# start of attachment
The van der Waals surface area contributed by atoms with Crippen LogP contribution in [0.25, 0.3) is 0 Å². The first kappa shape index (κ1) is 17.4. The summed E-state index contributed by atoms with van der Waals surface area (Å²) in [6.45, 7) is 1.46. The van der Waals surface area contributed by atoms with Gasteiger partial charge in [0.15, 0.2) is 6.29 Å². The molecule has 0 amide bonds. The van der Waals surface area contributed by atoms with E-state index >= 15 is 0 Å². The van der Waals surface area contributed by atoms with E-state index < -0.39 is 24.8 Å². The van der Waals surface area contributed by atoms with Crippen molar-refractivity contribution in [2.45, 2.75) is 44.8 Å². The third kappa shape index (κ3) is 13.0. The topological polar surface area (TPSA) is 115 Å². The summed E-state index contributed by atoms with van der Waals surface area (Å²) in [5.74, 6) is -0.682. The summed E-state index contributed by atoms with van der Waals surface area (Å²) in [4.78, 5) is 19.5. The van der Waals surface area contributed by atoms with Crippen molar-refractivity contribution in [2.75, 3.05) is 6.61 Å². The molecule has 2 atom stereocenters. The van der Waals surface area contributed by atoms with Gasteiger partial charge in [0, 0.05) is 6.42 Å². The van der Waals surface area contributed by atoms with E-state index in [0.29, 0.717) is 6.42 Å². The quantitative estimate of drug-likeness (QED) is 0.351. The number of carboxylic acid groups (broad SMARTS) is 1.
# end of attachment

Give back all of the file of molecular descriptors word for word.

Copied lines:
The van der Waals surface area contributed by atoms with Crippen LogP contribution in [0.25, 0.3) is 0 Å². The first kappa shape index (κ1) is 17.4. The summed E-state index contributed by atoms with van der Waals surface area (Å²) in [6.45, 7) is 1.46. The van der Waals surface area contributed by atoms with Gasteiger partial charge in [0.15, 0.2) is 6.29 Å². The molecule has 0 amide bonds. The van der Waals surface area contributed by atoms with E-state index >= 15 is 0 Å². The van der Waals surface area contributed by atoms with E-state index < -0.39 is 24.8 Å². The van der Waals surface area contributed by atoms with Crippen molar-refractivity contribution in [2.45, 2.75) is 44.8 Å². The third kappa shape index (κ3) is 13.0. The topological polar surface area (TPSA) is 115 Å². The summed E-state index contributed by atoms with van der Waals surface area (Å²) in [5.74, 6) is -0.682. The summed E-state index contributed by atoms with van der Waals surface area (Å²) in [4.78, 5) is 19.5. The van der Waals surface area contributed by atoms with Crippen molar-refractivity contribution in [2.75, 3.05) is 6.61 Å². The molecule has 2 atom stereocenters. The van der Waals surface area contributed by atoms with Gasteiger partial charge in [0, 0.05) is 6.42 Å². The van der Waals surface area contributed by atoms with E-state index in [0.29, 0.717) is 6.42 Å². The quantitative estimate of drug-likeness (QED) is 0.351. The number of carboxylic acid groups (broad SMARTS) is 1.